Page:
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Helping a Father Through Father's Day
Written by Clara Hinton   |  Jun 08, 2003
Fatherís Day has become a traditional holiday celebrated by many with gifts, cards, family gatherings, and perhaps even a special dinner out just for daddy. Stores begin advertising for Fatherís Day weeks in advance of the actual holiday. The scenes in advertisements and cards always depict a loving father with a child snuggled close to that special man called daddy.

Many fathers, however, have experienced the devastation of losing a child, and there seems to be an almost non-existent recognition of the fact that fathers suffer from feelings of lost dreams, loneliness, failure, and loss of identity when a child has died. Very rarely are comments of support made to the father in a family when a child has died. For some reason, our society seems to be more in tune to the feelings of the pain a mother experiences during child loss. Fathers are somehow expected to be stronger emotionally, and they are expected to heal much sooner.

What can be done to show support on Fatherís Day to a father who has experienced the deep pain of losing a child? Probably the most appreciated gesture of support would be to acknowledge the fact that the father is still a father even though his child is no longer living on this earth. Refer to him as a father, and express your genuine sorrow for his loss. Fathers who have lost a child as early as miscarriage should certainly be included among the group of grieving fathers. Often, fathers of miscarried babies are never given any recognition of being a father.

Finding a Fatherís Day card specifically for fathers who have lost a child can be next to impossible. If you cannot find a card with an appropriate verse, choose a blank card and write your own message from the heart. ďSharing in your sorrow this Fatherís DayĒ or ďBlessings to you this Fatherís Day as God watches over your heavenly angelĒ will show a tremendous amount of compassion and support to a father who is grieving the loss of a child on Fatherís Day.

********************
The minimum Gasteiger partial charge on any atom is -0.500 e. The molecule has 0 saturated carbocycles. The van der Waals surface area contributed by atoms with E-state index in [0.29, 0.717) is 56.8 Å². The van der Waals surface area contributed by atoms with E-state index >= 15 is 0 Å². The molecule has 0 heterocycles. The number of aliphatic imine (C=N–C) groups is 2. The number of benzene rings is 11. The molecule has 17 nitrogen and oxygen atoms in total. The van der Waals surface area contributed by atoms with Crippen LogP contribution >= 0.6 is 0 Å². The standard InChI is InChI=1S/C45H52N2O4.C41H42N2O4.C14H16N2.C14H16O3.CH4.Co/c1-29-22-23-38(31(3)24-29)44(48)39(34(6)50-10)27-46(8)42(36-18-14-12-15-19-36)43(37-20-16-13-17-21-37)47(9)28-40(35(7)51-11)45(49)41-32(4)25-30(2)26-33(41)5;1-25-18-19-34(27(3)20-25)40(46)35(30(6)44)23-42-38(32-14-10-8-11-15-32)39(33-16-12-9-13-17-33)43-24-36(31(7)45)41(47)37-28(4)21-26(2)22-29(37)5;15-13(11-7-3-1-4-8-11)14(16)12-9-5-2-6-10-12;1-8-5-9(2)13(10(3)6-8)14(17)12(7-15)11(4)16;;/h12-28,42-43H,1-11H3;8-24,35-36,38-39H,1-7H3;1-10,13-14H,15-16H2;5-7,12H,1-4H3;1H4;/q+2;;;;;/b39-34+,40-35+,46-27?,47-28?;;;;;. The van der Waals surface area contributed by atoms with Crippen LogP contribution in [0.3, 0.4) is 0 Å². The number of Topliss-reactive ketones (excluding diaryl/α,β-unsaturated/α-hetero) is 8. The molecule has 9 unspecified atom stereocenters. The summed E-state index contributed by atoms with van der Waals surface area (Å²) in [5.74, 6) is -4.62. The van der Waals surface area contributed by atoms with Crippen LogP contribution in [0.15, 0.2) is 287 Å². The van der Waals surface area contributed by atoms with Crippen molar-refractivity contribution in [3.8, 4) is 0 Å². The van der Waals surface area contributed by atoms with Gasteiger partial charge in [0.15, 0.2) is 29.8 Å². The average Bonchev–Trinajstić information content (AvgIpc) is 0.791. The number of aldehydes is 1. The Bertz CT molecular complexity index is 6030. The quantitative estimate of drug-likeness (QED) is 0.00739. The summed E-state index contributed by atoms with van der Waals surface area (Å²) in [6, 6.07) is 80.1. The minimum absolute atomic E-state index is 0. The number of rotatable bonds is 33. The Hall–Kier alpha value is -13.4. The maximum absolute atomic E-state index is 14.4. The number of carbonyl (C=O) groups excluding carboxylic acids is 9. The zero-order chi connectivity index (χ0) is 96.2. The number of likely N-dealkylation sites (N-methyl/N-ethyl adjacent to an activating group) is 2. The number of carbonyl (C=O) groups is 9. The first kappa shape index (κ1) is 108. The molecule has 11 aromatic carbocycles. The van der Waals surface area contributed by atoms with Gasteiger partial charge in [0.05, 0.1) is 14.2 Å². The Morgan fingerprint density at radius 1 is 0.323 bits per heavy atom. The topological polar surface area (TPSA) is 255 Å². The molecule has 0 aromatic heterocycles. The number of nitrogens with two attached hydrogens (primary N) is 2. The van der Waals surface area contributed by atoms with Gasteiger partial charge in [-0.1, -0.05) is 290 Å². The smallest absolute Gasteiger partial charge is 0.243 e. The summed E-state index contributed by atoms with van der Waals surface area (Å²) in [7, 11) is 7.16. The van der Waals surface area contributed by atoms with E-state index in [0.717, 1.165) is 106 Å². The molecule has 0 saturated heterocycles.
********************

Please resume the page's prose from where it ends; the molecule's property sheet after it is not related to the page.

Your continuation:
Recognize the fact that fathers go through emotional upheavals during the grief of child loss. Fathers grieve differently than mothers, so they might not want a lot of special treatment on Fatherís Day. Men are generally less apt to talk about their feelings of hurt and loss than women, but those feelings are still there and need to be recognized. Fatherís Day without a child can be just as emotionally heartbreaking for a father as Motherís Day is for a mother without her child. We need to be sensitive to the needs of fathers, too!

Special holidays stir up many different emotions for fathers, and Fatherís Day is a particularly difficult holiday to go through following the loss of a child. With help and support from family and friends, a father can move forward in his grief. By letting a father know that he has not been forgotten on Fatherís Day, you will validate his identity as a father, and you will allow him the special privilege of once again being called that most cherished name of allódaddy.

Finally, find some way to validate the fact that a father is still a father even though his child is not living. Fathers are by nature ďfixersĒ and the loss of a child is one loss that cannot be fixed. This fact is often very hard for a man to accept. By giving a card and a personal word on Fatherís Day, you will help validate to the father that he is still honored among that special group of men called fathers on Fatherís Day. Validation of fatherhood on Fatherís Day is one more step forward in this process we call grief.
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